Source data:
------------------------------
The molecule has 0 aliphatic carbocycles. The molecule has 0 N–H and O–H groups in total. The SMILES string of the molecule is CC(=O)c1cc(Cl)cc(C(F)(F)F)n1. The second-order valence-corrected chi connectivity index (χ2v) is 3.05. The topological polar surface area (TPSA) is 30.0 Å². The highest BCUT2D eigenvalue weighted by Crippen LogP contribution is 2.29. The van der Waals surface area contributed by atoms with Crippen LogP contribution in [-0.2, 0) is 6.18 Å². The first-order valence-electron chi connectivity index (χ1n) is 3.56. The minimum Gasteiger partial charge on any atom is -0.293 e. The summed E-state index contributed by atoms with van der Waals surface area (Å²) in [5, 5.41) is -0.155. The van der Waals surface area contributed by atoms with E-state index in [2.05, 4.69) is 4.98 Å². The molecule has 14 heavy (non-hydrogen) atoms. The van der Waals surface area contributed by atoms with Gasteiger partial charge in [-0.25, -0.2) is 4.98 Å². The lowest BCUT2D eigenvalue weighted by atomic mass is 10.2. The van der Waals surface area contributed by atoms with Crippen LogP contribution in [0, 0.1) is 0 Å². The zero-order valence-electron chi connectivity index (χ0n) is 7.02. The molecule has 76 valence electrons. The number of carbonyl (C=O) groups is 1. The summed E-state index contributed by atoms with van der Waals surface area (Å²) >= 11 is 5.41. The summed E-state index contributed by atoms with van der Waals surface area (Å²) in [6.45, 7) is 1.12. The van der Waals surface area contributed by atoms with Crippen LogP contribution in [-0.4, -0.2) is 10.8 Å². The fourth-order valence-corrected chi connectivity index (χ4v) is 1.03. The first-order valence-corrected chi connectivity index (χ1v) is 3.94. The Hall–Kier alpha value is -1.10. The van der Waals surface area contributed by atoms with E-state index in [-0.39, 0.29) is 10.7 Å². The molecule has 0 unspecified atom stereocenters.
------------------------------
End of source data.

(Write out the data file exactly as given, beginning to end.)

The molecule has 0 aliphatic carbocycles. The molecule has 0 N–H and O–H groups in total. The SMILES string of the molecule is CC(=O)c1cc(Cl)cc(C(F)(F)F)n1. The second-order valence-corrected chi connectivity index (χ2v) is 3.05. The topological polar surface area (TPSA) is 30.0 Å². The highest BCUT2D eigenvalue weighted by Crippen LogP contribution is 2.29. The van der Waals surface area contributed by atoms with Crippen LogP contribution in [-0.2, 0) is 6.18 Å². The first-order valence-electron chi connectivity index (χ1n) is 3.56. The minimum Gasteiger partial charge on any atom is -0.293 e. The summed E-state index contributed by atoms with van der Waals surface area (Å²) in [5, 5.41) is -0.155. The van der Waals surface area contributed by atoms with E-state index in [2.05, 4.69) is 4.98 Å². The molecule has 14 heavy (non-hydrogen) atoms. The van der Waals surface area contributed by atoms with Gasteiger partial charge in [-0.25, -0.2) is 4.98 Å². The lowest BCUT2D eigenvalue weighted by atomic mass is 10.2. The van der Waals surface area contributed by atoms with Crippen LogP contribution in [0, 0.1) is 0 Å². The zero-order valence-electron chi connectivity index (χ0n) is 7.02. The molecule has 76 valence electrons. The number of carbonyl (C=O) groups is 1. The summed E-state index contributed by atoms with van der Waals surface area (Å²) >= 11 is 5.41. The summed E-state index contributed by atoms with van der Waals surface area (Å²) in [6.45, 7) is 1.12. The van der Waals surface area contributed by atoms with Crippen LogP contribution in [-0.4, -0.2) is 10.8 Å². The fourth-order valence-corrected chi connectivity index (χ4v) is 1.03. The first-order valence-corrected chi connectivity index (χ1v) is 3.94. The Hall–Kier alpha value is -1.10. The van der Waals surface area contributed by atoms with E-state index in [-0.39, 0.29) is 10.7 Å². The molecule has 0 unspecified atom stereocenters.